Bonhoeffer found the constraints placed on him by the Nazis oppressive and sought a break from it by going to America to renew his contacts with American churches. When the war broke out in September 1939, despite being encouraged by his friends in America to remain there he decided that his duty lay in returning to Germany to speak out against the Nazi treatment of the Jews. Back in Germany he continued with his theology and training candidates for the Confession Church ministry. He was forbidden to write papers, speak or preach by the Nazi authorities. A friend of his who was a member of the Abwehr (the German Intelligence Service) was able to arrange for him to be recruited into that service in order to take the heat off him. Amongst his duties was acting a courier to German embassies in neutral countries and this enabled him to continue with his theological writings and pass them friends for publication, for example he met George Bell, the Bishop of Chichester, in Lisbon and as well as giving him papers for publication made an offer to act as a spy for MI5, an offer that was turned down.
Despite his holding a post in the Abwehr he continued to be on the Gestapo’s list of suspected critics of the Nazis policies and therefore a danger to the state and in April 1943 he was arrested and imprisoned in Tegel military prison. He had become engaged three months before to Maria von Wedemeyer which was important as there engaged state allowed her to visit him in prison and smuggle out letters and papers.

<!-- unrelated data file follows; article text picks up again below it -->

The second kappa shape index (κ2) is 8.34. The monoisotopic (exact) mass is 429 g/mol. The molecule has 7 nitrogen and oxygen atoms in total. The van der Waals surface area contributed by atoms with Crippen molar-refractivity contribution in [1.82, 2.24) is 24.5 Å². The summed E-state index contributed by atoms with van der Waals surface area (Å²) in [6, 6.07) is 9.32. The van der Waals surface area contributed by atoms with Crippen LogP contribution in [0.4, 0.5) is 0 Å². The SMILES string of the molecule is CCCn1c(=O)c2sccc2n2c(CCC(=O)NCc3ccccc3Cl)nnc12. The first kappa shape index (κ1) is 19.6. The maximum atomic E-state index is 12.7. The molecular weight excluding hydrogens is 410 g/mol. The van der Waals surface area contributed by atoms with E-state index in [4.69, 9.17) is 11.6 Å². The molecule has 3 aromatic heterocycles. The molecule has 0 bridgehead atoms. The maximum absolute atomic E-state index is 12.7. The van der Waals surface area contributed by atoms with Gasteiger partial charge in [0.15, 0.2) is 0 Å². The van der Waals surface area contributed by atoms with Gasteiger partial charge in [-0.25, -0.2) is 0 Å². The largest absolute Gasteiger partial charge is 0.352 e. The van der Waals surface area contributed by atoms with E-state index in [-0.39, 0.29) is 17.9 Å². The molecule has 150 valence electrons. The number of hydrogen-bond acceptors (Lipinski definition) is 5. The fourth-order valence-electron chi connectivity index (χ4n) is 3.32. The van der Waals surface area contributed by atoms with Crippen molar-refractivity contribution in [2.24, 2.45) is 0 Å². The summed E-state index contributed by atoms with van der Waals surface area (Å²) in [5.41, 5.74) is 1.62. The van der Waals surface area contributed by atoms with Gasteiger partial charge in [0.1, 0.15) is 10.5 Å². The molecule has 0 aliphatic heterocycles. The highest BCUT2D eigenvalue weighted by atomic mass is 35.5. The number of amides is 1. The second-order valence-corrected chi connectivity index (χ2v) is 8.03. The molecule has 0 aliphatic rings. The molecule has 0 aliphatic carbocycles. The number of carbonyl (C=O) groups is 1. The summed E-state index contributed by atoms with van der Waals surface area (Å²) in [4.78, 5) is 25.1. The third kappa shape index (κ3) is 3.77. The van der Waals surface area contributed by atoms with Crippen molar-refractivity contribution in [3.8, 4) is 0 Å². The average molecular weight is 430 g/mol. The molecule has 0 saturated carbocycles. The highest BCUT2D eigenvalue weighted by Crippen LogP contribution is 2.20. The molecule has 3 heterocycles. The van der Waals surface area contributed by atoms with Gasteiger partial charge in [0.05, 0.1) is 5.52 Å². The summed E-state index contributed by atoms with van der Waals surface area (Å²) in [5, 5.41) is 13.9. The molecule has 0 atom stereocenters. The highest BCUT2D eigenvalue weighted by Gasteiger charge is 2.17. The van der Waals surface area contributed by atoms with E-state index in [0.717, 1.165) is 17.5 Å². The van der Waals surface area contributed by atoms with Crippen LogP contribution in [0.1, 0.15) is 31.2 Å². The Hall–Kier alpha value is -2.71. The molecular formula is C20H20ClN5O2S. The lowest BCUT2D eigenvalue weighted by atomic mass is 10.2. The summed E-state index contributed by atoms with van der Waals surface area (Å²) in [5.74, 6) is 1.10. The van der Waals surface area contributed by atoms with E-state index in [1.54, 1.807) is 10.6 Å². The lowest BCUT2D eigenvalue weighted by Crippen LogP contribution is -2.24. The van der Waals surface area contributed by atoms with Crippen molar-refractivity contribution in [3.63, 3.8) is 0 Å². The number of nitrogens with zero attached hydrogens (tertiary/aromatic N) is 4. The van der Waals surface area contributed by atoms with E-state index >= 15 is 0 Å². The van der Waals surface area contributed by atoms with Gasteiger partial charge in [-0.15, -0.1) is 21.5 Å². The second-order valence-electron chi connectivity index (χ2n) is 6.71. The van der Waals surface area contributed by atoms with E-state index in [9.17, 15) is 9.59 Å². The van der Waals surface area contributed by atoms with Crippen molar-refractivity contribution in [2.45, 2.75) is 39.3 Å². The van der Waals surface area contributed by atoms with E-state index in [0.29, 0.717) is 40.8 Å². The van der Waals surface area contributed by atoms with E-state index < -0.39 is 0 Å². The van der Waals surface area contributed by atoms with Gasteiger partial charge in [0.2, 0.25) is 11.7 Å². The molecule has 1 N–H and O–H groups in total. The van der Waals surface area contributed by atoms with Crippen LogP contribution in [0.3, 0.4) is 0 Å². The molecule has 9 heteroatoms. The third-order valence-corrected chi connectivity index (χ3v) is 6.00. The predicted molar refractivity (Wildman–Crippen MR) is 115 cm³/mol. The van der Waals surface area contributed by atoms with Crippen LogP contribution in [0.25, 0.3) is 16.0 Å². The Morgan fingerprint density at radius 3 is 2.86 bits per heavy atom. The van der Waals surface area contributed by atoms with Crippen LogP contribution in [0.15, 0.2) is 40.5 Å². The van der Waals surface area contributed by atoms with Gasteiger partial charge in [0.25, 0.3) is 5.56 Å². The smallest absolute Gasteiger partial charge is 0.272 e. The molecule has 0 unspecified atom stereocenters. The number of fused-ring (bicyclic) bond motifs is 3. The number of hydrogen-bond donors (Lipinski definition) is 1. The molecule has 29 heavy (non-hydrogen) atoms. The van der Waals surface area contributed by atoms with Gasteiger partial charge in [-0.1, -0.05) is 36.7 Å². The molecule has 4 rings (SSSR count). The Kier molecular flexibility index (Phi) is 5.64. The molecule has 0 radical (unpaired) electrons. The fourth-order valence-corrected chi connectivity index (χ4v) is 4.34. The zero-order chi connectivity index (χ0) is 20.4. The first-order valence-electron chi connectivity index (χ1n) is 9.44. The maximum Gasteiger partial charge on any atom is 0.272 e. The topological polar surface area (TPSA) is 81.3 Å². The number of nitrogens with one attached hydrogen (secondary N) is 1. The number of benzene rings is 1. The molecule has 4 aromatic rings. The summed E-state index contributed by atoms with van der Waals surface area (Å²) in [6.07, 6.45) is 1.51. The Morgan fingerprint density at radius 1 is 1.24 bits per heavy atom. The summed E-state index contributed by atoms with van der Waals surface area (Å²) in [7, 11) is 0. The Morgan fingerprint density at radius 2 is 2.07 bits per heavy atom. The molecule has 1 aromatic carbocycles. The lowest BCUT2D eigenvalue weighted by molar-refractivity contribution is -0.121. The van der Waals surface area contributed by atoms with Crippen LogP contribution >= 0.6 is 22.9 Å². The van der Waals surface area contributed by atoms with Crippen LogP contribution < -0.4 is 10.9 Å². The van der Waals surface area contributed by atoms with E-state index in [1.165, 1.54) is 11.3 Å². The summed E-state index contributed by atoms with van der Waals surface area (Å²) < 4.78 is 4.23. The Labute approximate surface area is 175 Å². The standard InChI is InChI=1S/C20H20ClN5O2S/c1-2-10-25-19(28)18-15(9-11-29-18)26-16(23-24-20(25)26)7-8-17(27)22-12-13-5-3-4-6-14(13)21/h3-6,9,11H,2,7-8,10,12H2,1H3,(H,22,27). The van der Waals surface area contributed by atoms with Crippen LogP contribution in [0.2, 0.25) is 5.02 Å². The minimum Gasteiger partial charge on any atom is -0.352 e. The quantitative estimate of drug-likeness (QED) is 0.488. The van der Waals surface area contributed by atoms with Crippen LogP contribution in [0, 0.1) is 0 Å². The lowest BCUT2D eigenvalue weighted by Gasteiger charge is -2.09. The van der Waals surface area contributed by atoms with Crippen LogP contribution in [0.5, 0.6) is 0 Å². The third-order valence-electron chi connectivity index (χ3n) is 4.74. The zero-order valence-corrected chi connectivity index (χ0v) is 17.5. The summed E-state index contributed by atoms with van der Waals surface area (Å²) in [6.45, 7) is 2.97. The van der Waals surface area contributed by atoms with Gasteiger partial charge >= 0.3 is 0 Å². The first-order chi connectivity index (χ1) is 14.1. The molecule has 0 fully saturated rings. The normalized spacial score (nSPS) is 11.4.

In July 1944 following the attempted assassination of Adolf Hitler evidence was found that the Head of the Abwehr, Admiral Canaris, and other Abwehr members were involved in the plot and they were arrested and any former Abwehr members held on security charges were also charged with assisting the conspiracy. As a result Bonhoeffer was handed over from the German Military Custody to that of the Gestapo and was held in the Gestapo High Security Prison. From there he was secretly moved to the Buchenwald Concentration Camp in February 1945, and then to Flossenburg Concentration Camp.
On 4th April 1945 the diaries of Admiral Canaris were discovered which heavily implicated member of the Abwehr and Hitler in a rage ordered that Abwehr members suspected were to be destroyed whether guilty or innocent.
On 8th April Bonhoeffer was tried at a travesty of a Court Martial by SS Judge Otto Thorbeck which was held with no witnesses, no defence and no record of proceedings, and he was sentenced to be executed. He was executed by hanging the following day along with Admiral Canaris, two German generals and two German civilians also charged.
A witness to the execution reported that those executed were stripped and led into the execution yard and that Bonhoeffer knelt and prayed. He then stepped up to the gallows and was hanged dying after only a few seconds. Some doubt has been expressed on this description as the witness describing the execution was the medical officer in attendance and he could have described the execution and as being dignified and quick for other reasons.
He died because he felt that his Christianity required him to speak out against the Hitler’s treatment of the Jews as being what he as a practising Christian should do and that if this involved suffering then so be it. His untimely death also meant that Christianity lost a brilliant theologian who saw that Christianity was not just form and ritual but also living a Christian life in the face of a secular world.
He is commemorated in the liturgical calendars of a number of churches in the Anglican Communion, sometimes as a martyr and sometimes as a significant theologian and Christian leader. He is also commemorated in the Evangelical Lutheran Church. The Conference of the United Methodist Churches which does not recognise saints in 2008 acknowledged him as a modern- day martyr and his effigy appears in the Gallery of 20th Century Martyrs in Westminster Abbey.